It probably will not surprise you to learn that women file more claims for sexual harassment at work than men. Over recent years many men have begun to realize just how much a part of life sexual harassment is for women of all ages. Most women and girls already knew this from first-hand experience.
What might be more of a surprise to everyone, regardless of gender, is the prevalence of workplace sexual harassment against men.
Men file one-fifth of workplace sexual harassment complaints
Figures from the EEOC show that one-fifth of the complaints about sexual harassment at work they received in 2017 came from men. You can file a sexual harassment complaint with your state authorities or with the Equal Employment Opportunities Commission (EEOC), so while that statistic does not tell the whole story, it does help make clear that anyone can face sexual harassment. Transgender people and those who shun the notion that you can only be male or female are also at high risk of sexual harassment at work.
Many employees do not report sexual harassment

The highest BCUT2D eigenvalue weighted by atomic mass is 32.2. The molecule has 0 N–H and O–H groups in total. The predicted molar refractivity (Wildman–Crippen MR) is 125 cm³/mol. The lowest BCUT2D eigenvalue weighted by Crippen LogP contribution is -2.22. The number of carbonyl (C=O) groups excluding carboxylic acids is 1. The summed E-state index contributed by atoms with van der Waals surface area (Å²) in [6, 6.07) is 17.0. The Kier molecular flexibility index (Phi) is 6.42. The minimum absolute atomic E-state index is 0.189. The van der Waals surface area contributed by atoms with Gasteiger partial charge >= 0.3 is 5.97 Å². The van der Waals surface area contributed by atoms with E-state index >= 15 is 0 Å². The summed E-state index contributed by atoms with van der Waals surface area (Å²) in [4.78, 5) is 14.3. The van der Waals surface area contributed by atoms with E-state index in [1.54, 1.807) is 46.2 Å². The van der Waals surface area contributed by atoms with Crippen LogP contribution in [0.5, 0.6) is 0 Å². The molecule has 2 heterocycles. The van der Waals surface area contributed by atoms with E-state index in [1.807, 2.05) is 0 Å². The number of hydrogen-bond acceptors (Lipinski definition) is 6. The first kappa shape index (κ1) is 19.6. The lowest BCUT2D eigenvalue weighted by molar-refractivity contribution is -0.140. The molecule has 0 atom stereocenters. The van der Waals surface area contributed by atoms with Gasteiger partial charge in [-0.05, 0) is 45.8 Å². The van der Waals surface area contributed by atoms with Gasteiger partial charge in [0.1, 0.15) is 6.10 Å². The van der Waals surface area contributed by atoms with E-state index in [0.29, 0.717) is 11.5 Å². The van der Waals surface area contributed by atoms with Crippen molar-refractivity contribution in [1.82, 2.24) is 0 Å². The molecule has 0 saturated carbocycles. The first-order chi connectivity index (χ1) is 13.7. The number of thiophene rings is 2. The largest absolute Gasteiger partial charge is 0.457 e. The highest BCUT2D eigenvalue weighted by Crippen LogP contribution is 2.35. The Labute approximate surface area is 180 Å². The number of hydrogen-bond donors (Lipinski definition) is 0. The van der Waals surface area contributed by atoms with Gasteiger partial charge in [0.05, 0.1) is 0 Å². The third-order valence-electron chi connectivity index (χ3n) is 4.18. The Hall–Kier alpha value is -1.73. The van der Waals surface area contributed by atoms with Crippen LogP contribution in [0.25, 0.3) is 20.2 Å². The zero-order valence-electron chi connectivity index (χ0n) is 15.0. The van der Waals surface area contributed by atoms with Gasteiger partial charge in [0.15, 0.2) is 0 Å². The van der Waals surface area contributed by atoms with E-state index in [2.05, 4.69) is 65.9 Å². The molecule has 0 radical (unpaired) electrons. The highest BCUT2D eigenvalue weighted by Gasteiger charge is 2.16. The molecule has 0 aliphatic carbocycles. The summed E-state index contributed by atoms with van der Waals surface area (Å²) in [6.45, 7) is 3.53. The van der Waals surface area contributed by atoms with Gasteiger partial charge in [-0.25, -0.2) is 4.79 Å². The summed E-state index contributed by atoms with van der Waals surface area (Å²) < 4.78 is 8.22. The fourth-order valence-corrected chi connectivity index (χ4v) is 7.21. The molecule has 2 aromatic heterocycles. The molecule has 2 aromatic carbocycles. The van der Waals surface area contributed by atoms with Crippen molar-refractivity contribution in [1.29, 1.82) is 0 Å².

One of the biggest problems with determining the frequency of workplace sexual harassment is underreporting. Some studies suggest that almost three-quarters of incidents do not get reported. In many cases, workers fear retaliation if they do so, and in other cases, a victim does not believe speaking up about it will achieve anything. Another reason is that people sometimes feel ashamed about it, despite the fact they are not to blame.
If someone in your workplace has sexually harassed you, it is essential to understand your options to make it stop, hold them responsible and claim for the harm done. You are entitled to a safe working environment, and your employer has a responsibility to ensure you get one.